Horse Breed DNA Testing

I’ve had several people ask about the equine ancestry DNA testing that I had done on Ink, so I thought I’d share info here.

Ink came with no known history and only guesses at her breeding, but having had a Standardbred before I strongly suspected that Ink was one based on her movement, looks, and temperment. I heard about the equine ancestry DNA testing at Texas A&M.

I was skeptical, as the dog DNA tests are rather inaccurate and working in the veterinary field, we all kind of laugh at them. However, the Texas A&M equine DNA test is supposed to be much more accurate. I suspect this may be the case because there are less overall different horse breeds, and they have remained relatively pure over a long period of time, and there are significantly less mixed breed horses compared to dogs. After searching online, it seems that most results confirm the suspected breed of horse or aren’t surprising. It seems that the testing was originally done on mustangs as part of a project, but has since been offered to all breeds. I read that the more mixed a horse is, the less accurate the results may be, but that it seems to be pretty accurate if there are just one or two main breeds. I figured for such a low price that it would be fun to do just out of curiousity.

If you are interesting in equine ancestry DNA testing, you can write to Dr. Gus Cothran at and he can e-mail you the form. Or, you can just send them your horse’s info. They ask for the horse’s name, age, breed or suspected breeds, sex and color. Plus your name, address and phone number. Attach 30-50 mane and/or tail hairs (pulled including the root) to the sheet of paper with all of this info, making sure to NOT tape over the follicles. Send to:

Animal Genetics Lab
4458 TAMU
College Station, TX 77843-4458

They ask that the $35 check be made payable to Texas Agri-Life Research-VTAN.

I emailed Dr. Cothran and recieved a reply very quickly with the form and instructions. Not wanting to sway the results at all, I just wrote “mixed” on the submission form where it asked for suspected breed. I recieved results a couple weeks later. It was like Christmas morning the day I got the letter. Sure enough, I was right, and Ink’s primary breed is Standardbred.


I’m not really sure about the secondary breeds (Criollo and British Warmblood). I’m guessing that is farther back genetic ancestry, rather than a direct cross, as I’ve never seen a Criollo horse and actually had to google the breed. It turns out they are from South America and are a hardy rugged horse that is used for long multi day endurance rides without being provided any additional food beyond native grasses. Sounds like good genetics for what Ink and I do! I’m thinking she is mostly Standardbred, with some mixed breeding thrown in the family tree at some point.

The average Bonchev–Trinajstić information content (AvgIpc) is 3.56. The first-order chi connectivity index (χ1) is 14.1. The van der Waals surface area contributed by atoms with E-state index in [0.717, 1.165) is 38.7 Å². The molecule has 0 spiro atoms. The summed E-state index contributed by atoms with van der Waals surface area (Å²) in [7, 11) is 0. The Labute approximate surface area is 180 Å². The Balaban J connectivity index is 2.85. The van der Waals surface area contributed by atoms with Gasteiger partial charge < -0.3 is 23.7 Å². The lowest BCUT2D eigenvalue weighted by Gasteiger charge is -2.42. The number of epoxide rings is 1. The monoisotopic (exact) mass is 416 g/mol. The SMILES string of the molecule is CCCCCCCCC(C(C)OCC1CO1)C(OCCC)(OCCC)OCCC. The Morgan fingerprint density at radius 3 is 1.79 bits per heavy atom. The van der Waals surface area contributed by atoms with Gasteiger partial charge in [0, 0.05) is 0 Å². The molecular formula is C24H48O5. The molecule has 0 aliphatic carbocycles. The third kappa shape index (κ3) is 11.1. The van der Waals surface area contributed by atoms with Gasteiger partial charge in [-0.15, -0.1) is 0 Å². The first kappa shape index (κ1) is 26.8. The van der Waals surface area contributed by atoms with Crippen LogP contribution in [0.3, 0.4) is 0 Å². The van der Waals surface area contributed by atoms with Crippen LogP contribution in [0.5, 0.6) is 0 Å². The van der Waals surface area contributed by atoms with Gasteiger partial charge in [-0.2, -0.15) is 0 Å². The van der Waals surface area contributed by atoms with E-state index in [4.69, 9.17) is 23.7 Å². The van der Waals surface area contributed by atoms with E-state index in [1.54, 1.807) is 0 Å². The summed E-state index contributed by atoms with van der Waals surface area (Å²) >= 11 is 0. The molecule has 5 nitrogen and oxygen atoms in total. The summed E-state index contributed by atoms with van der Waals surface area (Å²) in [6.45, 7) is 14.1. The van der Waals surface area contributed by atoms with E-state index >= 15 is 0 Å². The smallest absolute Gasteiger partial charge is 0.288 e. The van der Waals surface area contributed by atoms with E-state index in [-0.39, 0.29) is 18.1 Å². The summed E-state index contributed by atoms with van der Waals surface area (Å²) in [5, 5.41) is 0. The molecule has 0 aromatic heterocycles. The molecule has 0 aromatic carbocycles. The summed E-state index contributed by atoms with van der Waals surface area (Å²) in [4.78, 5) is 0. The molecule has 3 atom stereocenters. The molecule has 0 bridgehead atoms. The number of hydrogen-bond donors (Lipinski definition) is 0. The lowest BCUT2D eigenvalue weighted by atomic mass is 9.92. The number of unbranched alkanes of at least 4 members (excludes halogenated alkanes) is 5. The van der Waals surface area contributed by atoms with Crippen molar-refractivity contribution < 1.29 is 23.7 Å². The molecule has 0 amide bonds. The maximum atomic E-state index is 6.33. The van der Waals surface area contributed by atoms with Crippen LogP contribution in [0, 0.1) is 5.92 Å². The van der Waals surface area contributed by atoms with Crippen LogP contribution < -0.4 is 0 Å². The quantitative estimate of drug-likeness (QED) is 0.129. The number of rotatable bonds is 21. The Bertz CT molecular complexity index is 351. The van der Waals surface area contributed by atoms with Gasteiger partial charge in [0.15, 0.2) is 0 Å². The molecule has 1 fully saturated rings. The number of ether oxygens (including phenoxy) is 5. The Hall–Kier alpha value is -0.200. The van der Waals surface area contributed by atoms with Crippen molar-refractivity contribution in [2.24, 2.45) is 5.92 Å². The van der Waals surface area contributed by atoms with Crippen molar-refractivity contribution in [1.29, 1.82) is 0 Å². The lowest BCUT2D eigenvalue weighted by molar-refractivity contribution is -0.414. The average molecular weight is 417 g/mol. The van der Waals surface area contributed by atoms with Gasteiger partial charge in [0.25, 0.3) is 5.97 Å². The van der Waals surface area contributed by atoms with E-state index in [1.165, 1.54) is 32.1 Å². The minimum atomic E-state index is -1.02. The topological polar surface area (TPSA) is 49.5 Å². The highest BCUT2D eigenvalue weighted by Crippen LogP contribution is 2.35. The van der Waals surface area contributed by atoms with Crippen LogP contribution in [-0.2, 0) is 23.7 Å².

Standardbreds are my favorite breed, and this was no surprise, but was a welcome confirmation of my guess. If anyone is looking for a new horse for endurance or even sport horse disciplines (or really anything for that matter!), look into Standardbreds. They are really amazing athletes and have the most wonderful temperments. My first STB was Mocha, who I did dressage and lower level eventing with. She was very talented in dressage; she had a lovely free walk and big expressive trot. Her canter took some work to develop, but eventually was nice and received average scores with an amateur rider/trainer. She was mistaken more than once for a Trakehner at dressage shows. She wasn’t a fancy jumper, but was safe and easily jumped 2’9″ courses with a not very helpful rider… ;)


my first STB, Mocha

Ink is my second STBx and has proven herself to be The Best Horse Ever. I absolutely love Ink. She is everything I could ever hope for: sensible yet very forward, great work ethic and wonderful personality. Ink has really taken to endurance and seems to love it, but she easily could’ve gone a different direction too. The dressage cross training we’ve done seems to come easily and naturally to her, and she enjoys it. We’ve jumped a couple times, and she figured that out right away as well, and of course seemed to have fun.

Basically, Standardbreds aim to please, have a great work ethic, and are happy doing almost any job.

Ink was recently featured in a series of blog posts about Standardbreds in endurance:
Check it out, and be sure to read about the other awesome Standies too!


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